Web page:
The U.S. Environmental Protection Agency (EPA) recently accepted the Upper Llano River Watershed Protection Plan, which will help prevent future declines in water quality and stream flow.
Developers said the plan was accepted as it met the agency’s national guidelines for watershed-based plans and effectively outlined a strategy to conserve and protect water quantity and quality in the watershed.
The Texas Water Resources Institute (TWRI) and the Llano River Field Station at the Texas Tech University Center at Junction assisted the Upper Llano Watershed coordination committee and watershed stakeholders in developing the plan.
“We are very pleased that EPA accepted the Upper Llano River Watershed Protection Plan so quickly. This plan is a result of collaborative efforts of many local, state and federal stakeholders and partners,” said Dr. Kevin Wagner, TWRI deputy director. “Each participant played a vital role in the planning process.”
Dr. Tom Arsuffi, Llano River Field Station director, said watershed protection plans are usually developed to address existing water quality impairments, but the Upper Llano River is currently a healthy ecosystem.
Arsuffi said areas of concern for many watershed stakeholders include loss of spring flow, spread of invasive species and potential for declines in water quality and stream flows.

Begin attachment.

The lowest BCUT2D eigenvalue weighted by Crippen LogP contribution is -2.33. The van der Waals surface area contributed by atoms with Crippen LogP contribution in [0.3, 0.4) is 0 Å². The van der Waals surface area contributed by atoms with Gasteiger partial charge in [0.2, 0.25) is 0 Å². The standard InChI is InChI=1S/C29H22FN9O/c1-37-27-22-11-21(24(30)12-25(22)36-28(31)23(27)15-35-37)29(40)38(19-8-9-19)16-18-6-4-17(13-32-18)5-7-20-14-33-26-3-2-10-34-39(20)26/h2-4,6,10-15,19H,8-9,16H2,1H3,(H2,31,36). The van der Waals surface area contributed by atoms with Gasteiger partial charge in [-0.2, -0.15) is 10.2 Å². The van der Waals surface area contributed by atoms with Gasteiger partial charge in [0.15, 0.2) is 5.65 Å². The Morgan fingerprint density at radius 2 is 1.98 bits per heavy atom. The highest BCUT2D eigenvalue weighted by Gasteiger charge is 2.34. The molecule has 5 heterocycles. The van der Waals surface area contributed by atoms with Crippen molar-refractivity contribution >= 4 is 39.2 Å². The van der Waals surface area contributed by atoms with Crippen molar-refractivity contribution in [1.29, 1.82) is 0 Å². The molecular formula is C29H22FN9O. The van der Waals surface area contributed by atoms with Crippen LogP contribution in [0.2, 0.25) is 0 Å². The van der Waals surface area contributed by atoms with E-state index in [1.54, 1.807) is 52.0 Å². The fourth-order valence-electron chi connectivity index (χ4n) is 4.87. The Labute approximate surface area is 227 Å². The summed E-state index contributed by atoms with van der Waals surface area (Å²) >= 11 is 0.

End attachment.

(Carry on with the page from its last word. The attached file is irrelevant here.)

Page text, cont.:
“The Upper Llano plan was developed to proactively address these potential threats and improve the sustainability of the watershed,” Arsuffi said.
The Upper Llano planning effort was unique because it is part of the Healthy Watershed Initiative, said Tyson Broad, Upper Llano River watershed coordinator. The program is designed to proactively maintain healthy watersheds to preserve the economic and ecological benefits they provide.
Coordination committee member and Upper Llanos Soil and Water Conservation District Director Ward Whitworth said approval of the watershed protection plan provides landowners with the potential for increased funding opportunities to implement brush control practices, manage feral hogs and stabilize eroding stream banks.
“Many of the activities in the plan benefit both the landowner and the Llano,” he said.
Arsuffi said the next step is to kick off implementation.
“We are working to secure needed funding to implement the strategies outlined in the plan and to get the word out on the plan and its findings and recommendations,” he said. “The plan maps out the strategy for implementing water quality management plans, wildlife habitat management, feral hog management and septic system education and outreach.”
Funding for plan development was provided through a federal Clean Water Act nonpoint source grant to TWRI, administered by the Texas State Soil and Water Conservation Board, from EPA.